These photos show my tomatillo plants in rude health. Bushy, leafy, weighed down with little green lanterns which house the fruit, it's hard to believe that back at the end of April I was convinced the plants were dead.
I'd sown them at the very beginning of March, earlier than usual because last year they had needed a really long season to get going. By the second week of April the plants were rocketing away and had outgrown their 3-inch pots, the weather was warm and I planted them out in a newly-made raised bed. Of course, whatever the daytime temperatures, the nights were still cold and it was soon clear that I'd planted them out far too early. The three tomatillo plants (yes, there are only three plants in the bed) stopped growing and just looked spindly and unhappy.
I took pity on them and popped a homemade bottle cloche over each plant: take a 2-litre plastic water bottle, cut off the bottom, then cut off the neck where it begins to narrow so you are left with a long straight cylinder of clear plastic. That cheered them up a bit and they started growing again so that by the end of April there was foliage spilling over the top of the bottle cloches.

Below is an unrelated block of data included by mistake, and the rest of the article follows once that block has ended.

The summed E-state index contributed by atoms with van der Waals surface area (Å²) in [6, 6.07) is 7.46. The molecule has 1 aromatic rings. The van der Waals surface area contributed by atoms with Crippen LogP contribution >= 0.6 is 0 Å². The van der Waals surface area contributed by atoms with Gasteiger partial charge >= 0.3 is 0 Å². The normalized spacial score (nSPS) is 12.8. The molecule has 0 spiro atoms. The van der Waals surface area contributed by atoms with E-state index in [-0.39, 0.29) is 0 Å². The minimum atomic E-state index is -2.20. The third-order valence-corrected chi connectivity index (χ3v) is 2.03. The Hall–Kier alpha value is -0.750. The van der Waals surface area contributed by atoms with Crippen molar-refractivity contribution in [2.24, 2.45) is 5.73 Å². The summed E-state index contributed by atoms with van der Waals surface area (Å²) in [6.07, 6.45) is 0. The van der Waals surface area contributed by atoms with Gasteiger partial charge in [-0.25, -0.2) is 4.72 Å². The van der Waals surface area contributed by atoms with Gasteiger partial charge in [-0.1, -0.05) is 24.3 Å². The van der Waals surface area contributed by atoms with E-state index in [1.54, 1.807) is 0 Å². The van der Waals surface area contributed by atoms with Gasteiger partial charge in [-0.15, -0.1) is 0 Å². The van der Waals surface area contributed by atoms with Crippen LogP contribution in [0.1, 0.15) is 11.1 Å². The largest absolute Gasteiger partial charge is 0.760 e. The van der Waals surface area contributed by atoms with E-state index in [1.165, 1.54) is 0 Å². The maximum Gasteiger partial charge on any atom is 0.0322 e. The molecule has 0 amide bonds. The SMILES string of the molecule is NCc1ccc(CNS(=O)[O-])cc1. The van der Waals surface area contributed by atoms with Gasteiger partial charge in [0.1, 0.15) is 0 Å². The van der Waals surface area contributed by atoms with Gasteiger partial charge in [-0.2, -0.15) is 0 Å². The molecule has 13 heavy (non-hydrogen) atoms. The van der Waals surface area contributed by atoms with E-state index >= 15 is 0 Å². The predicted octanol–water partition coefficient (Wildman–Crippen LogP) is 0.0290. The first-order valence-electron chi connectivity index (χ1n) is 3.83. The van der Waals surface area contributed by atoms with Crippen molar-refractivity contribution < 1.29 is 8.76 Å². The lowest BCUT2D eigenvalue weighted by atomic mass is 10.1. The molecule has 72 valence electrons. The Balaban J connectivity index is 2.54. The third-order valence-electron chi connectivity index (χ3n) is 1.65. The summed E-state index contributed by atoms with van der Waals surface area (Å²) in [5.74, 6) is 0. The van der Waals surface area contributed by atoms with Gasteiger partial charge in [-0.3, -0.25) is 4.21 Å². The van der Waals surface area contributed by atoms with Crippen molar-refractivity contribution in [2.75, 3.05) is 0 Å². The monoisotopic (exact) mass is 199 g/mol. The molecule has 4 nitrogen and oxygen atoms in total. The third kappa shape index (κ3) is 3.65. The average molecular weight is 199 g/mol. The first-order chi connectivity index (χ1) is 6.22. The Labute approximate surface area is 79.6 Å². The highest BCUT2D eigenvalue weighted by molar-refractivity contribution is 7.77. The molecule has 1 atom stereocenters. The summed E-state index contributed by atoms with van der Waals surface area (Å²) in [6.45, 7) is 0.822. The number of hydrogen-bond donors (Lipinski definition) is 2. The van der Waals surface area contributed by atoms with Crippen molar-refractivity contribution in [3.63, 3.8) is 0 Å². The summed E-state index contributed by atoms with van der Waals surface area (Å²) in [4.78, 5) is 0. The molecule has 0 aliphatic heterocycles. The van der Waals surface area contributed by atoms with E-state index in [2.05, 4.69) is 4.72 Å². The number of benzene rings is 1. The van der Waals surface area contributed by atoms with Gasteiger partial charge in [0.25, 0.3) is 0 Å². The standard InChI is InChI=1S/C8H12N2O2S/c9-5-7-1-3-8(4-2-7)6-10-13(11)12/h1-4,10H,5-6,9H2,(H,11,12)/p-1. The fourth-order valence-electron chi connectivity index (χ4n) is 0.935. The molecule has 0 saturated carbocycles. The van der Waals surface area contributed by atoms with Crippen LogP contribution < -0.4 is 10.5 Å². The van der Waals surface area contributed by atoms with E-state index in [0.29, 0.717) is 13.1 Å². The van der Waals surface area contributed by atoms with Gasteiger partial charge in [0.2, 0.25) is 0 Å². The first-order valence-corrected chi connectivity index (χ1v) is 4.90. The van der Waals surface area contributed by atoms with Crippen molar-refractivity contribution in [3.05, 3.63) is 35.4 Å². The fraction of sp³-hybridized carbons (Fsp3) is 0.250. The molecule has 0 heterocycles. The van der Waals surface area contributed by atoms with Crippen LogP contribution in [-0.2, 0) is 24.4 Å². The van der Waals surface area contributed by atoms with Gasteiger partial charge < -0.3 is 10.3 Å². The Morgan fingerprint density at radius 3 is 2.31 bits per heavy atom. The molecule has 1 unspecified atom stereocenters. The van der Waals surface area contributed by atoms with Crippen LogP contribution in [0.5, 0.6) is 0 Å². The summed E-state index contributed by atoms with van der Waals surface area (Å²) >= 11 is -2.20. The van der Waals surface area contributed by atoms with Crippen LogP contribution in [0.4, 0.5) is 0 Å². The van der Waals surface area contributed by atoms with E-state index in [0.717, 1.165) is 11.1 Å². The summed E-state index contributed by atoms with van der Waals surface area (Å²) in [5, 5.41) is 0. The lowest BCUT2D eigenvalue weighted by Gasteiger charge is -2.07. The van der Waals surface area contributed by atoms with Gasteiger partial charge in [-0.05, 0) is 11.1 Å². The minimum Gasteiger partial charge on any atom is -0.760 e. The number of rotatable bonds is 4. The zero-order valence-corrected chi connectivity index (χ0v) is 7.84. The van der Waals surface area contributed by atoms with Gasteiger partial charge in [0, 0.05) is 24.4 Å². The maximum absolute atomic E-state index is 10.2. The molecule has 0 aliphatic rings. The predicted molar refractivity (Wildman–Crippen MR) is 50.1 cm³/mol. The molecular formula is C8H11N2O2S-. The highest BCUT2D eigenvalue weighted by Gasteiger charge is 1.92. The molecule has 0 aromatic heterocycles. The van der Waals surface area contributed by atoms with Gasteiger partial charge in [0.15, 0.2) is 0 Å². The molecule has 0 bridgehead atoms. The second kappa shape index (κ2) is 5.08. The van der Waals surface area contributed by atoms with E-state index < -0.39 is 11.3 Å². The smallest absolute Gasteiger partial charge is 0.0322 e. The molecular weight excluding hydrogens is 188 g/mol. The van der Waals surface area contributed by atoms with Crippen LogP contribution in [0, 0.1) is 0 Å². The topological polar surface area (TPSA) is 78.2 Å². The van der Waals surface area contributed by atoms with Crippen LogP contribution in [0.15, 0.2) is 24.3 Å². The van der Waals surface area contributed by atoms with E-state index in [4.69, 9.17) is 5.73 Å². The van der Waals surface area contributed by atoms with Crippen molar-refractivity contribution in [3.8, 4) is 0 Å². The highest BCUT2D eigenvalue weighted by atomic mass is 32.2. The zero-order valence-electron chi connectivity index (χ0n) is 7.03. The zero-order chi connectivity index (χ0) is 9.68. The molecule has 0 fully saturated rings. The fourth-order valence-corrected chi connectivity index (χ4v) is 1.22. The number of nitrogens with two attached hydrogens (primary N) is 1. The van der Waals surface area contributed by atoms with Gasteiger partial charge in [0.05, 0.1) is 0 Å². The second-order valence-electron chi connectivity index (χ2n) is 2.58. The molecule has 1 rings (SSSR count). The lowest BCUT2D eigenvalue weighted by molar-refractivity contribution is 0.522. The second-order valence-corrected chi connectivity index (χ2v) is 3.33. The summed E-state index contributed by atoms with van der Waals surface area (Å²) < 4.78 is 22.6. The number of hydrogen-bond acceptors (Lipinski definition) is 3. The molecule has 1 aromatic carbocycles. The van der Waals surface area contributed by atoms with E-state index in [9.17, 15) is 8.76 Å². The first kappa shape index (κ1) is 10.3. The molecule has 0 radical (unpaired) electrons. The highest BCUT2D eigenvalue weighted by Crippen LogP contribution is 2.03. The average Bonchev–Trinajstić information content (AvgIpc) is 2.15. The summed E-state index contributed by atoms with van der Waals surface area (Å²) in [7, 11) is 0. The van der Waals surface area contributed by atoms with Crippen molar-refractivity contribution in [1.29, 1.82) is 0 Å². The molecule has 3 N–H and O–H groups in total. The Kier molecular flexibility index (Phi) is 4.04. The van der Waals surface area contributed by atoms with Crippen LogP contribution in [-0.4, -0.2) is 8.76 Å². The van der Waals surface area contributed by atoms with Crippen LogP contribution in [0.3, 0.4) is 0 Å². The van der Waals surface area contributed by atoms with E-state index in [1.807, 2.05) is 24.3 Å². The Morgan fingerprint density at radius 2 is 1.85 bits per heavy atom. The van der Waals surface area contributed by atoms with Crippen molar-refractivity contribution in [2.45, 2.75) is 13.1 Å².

And then we had an overnight frost. I came up to the allotment to find my happy tomatillo plants had been reduced to green stems draped with withered, browning leaves. For a week, I left them, hoping they might recover, but nothing happened. Eventually I decided I would just have to start all over again with them and lifted the bottle cloche protecting the middle plant in order to pull the plant up, only to find that within the confines of the plastic bottle protector, there were indeed new leaves just beginning to sprout. It was only the tips of the plants, exposed to the below-freezing temperatures, which had died. I cut these dead leaves and stems away completely, replaced the cloche and went back to waiting.
After that the regrowth was fast and the plants are also even bushier than usual. They've taken over the bed, elbowing out the cucamelons behind them and hogging all the available light. So it appears that a rigorous prune early in the growing season might be beneficial to them although it seems like a rather risky procedure to carry out in springtime.